Every gardener knows that drainage holes are essential for proper plant growth, but not every would-be plant holder has drainage holes. If you have a plastic container that you’d like to convert into a plant holder, use a soldering iron or drill to make small holes in the bottom.

drilling holes container

5. Give Aspirin to Your Tomatoes

We usually think of aspirin’s uses for humans, but aspirin is an organic compound that can be immensely beneficial to tomatoes. Tomatoes are vulnerable to a variety of fungi and diseases that can be kept at bay by watering them with an aspirin solution. Add one 325 milligram dose of aspirin per gallon of water and water your tomato plants as usual.

Tomatoe plants

6. Add Eggshells to Your Compost

Don’t throw your eggshells out just yet! Eggshells are packed with calcium and other micronutrients. If you compost, take the time to blend your eggshells into a fine powder and add them to your compost pile to give it an extra punch of nutrition.

7. Use Epsom Salt

Epsom salt is an organic mineral that contains a lot of magnesium and sulfur. Many soils are severely lacking in both of these minerals, so adding two teaspoons of Epsom salt per gallon of water every six weeks will help your plants immensely, especially peppers, eggplant and tomatoes. Use one tablespoon per gallon for established plants. 

>> Check out our article on using Epsom Salt on Roses

8. Do-It-Yourself Trellis

Hold three stakes of equal length in one hand and wrap gardening tape around the bundle several times, about a quarter of the way down. Once the stakes are secure, spread the stakes apart and place them in soil. This budget-friendly trellis can be used by a variety of climbing plants, such as peas and beans.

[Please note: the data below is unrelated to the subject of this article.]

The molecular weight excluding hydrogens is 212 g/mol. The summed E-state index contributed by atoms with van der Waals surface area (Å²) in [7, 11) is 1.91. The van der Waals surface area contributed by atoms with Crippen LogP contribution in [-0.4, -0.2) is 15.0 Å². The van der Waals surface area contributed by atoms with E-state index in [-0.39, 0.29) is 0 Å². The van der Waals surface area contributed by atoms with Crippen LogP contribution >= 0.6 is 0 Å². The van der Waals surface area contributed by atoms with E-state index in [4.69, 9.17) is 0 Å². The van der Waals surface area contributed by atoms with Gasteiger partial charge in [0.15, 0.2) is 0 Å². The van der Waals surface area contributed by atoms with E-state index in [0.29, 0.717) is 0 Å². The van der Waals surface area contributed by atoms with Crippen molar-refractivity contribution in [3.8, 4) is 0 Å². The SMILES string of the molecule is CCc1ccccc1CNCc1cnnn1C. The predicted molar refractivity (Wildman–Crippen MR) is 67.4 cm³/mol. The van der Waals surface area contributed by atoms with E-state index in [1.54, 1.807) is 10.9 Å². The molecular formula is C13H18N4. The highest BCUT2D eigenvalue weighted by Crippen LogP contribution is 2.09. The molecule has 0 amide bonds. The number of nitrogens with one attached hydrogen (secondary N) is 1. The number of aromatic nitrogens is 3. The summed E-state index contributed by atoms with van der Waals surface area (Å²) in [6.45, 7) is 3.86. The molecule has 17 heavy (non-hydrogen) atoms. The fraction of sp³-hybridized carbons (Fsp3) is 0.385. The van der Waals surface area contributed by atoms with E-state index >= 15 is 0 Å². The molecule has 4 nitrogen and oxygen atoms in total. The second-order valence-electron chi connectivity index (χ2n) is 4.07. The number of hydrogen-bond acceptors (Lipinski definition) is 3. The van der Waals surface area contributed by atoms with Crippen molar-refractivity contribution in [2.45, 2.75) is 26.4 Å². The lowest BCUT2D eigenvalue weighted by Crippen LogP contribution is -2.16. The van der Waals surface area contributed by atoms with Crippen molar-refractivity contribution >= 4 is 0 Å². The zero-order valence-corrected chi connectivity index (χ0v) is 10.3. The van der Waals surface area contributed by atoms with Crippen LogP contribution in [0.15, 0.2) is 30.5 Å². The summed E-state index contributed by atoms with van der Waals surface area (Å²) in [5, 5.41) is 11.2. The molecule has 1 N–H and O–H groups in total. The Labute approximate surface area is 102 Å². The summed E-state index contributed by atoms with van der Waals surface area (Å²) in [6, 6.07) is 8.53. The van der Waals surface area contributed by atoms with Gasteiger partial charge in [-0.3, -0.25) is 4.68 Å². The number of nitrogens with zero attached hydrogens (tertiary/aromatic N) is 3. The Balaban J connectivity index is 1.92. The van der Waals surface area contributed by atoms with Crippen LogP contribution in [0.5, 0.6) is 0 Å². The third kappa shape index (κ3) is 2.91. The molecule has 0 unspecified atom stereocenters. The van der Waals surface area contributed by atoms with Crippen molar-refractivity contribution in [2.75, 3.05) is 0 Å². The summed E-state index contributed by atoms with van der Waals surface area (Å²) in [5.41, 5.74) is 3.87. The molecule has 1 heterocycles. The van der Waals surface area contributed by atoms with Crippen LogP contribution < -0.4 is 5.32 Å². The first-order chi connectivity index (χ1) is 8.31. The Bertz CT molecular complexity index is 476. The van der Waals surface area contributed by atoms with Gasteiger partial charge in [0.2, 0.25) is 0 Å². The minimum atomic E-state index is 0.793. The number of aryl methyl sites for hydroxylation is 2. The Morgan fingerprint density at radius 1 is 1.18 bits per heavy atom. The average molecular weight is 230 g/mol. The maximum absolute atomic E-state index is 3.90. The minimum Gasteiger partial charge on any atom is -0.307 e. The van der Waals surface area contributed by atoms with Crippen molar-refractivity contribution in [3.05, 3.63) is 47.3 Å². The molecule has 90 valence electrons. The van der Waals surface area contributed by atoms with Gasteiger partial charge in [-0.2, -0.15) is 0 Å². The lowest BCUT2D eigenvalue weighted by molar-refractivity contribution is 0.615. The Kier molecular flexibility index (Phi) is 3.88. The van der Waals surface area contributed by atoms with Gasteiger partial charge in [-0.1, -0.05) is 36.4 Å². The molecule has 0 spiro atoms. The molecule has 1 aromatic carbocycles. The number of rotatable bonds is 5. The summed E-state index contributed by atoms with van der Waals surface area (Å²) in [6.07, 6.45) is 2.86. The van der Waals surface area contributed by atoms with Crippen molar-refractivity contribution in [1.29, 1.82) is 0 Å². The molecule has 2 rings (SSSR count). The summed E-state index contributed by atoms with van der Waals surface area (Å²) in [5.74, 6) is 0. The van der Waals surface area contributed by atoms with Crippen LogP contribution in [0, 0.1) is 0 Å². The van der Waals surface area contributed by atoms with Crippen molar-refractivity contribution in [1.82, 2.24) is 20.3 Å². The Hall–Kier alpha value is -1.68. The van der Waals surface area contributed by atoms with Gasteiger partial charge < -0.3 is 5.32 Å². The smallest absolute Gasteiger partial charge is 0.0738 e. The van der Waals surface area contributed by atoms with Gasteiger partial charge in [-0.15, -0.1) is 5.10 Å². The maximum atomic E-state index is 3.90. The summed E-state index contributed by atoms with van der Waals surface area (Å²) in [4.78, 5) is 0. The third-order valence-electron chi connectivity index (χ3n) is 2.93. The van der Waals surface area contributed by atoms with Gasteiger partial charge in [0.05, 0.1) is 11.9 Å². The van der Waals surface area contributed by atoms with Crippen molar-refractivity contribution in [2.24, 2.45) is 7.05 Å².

9. Brilliant Container Gardening Trick

In this video below you’ll learn how to prepare your pots and your plants and how to ensure your finished project not only looks amazing but is also stable and healthy. You’ll see handy tips from a professional horticulturalist that will take your container gardening skills to the next level. Don’t miss this one!

See more container gardening tips and tricks here!

10. Reuse Your Plant Tags

As the seasons change, so do your plants, but you don’t have to throw away your plant tags. Use a paper towel and 91% isopropyl alcohol, also known as rubbing alcohol, to erase permanent marker from tags. Stubborn stains can be soaked in rubbing alcohol overnight. Once the tags are dry, they’re ready to reuse.

Our Plant Care Card Templates are a perfect way to keep track of the care of all your houseplants.

The tags are easy to print and ready for you to add the care instructions for your specific plant.

11. Speed Up Your Compost

When composting materials are broken up, they decompose faster. Breaking organic material into small pieces can be time-consuming, but not if you let your lawn mower do the hard work for you. Run over leaves, stems, eggshells and other compost ingredients with your lawnmower before adding them to your compost bin to accelerate the decomposition process.